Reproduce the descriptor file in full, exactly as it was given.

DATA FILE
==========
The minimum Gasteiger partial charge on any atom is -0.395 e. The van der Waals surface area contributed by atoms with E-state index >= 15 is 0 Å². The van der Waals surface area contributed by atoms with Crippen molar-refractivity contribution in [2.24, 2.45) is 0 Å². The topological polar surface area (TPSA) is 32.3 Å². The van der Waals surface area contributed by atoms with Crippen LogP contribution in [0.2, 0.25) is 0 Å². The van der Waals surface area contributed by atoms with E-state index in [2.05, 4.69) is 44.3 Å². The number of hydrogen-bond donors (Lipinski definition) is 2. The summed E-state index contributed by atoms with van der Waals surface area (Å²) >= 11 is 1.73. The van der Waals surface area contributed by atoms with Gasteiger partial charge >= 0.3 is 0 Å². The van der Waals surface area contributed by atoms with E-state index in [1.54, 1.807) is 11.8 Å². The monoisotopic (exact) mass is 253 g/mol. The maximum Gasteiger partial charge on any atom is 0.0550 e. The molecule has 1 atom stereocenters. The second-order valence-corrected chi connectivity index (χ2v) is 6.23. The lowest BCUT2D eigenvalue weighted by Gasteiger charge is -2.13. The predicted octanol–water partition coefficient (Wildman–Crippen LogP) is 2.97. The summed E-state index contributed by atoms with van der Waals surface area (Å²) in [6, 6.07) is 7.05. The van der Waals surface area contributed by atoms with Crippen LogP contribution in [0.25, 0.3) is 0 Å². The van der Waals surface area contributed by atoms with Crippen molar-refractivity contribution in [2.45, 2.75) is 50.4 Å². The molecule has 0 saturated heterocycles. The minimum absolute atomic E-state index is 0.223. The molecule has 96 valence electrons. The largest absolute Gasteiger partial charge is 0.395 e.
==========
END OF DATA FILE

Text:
The minimum Gasteiger partial charge on any atom is -0.395 e. The van der Waals surface area contributed by atoms with E-state index >= 15 is 0 Å². The van der Waals surface area contributed by atoms with Crippen molar-refractivity contribution in [2.24, 2.45) is 0 Å². The topological polar surface area (TPSA) is 32.3 Å². The van der Waals surface area contributed by atoms with Crippen LogP contribution in [0.2, 0.25) is 0 Å². The van der Waals surface area contributed by atoms with E-state index in [2.05, 4.69) is 44.3 Å². The number of hydrogen-bond donors (Lipinski definition) is 2. The summed E-state index contributed by atoms with van der Waals surface area (Å²) >= 11 is 1.73. The van der Waals surface area contributed by atoms with Gasteiger partial charge >= 0.3 is 0 Å². The van der Waals surface area contributed by atoms with E-state index in [1.54, 1.807) is 11.8 Å². The monoisotopic (exact) mass is 253 g/mol. The maximum Gasteiger partial charge on any atom is 0.0550 e. The molecule has 1 atom stereocenters. The second-order valence-corrected chi connectivity index (χ2v) is 6.23. The lowest BCUT2D eigenvalue weighted by Gasteiger charge is -2.13. The predicted octanol–water partition coefficient (Wildman–Crippen LogP) is 2.97. The summed E-state index contributed by atoms with van der Waals surface area (Å²) in [6, 6.07) is 7.05. The van der Waals surface area contributed by atoms with Crippen LogP contribution in [0.25, 0.3) is 0 Å². The van der Waals surface area contributed by atoms with Crippen molar-refractivity contribution in [2.45, 2.75) is 50.4 Å². The molecule has 0 saturated heterocycles. The minimum absolute atomic E-state index is 0.223. The molecule has 96 valence electrons. The largest absolute Gasteiger partial charge is 0.395 e.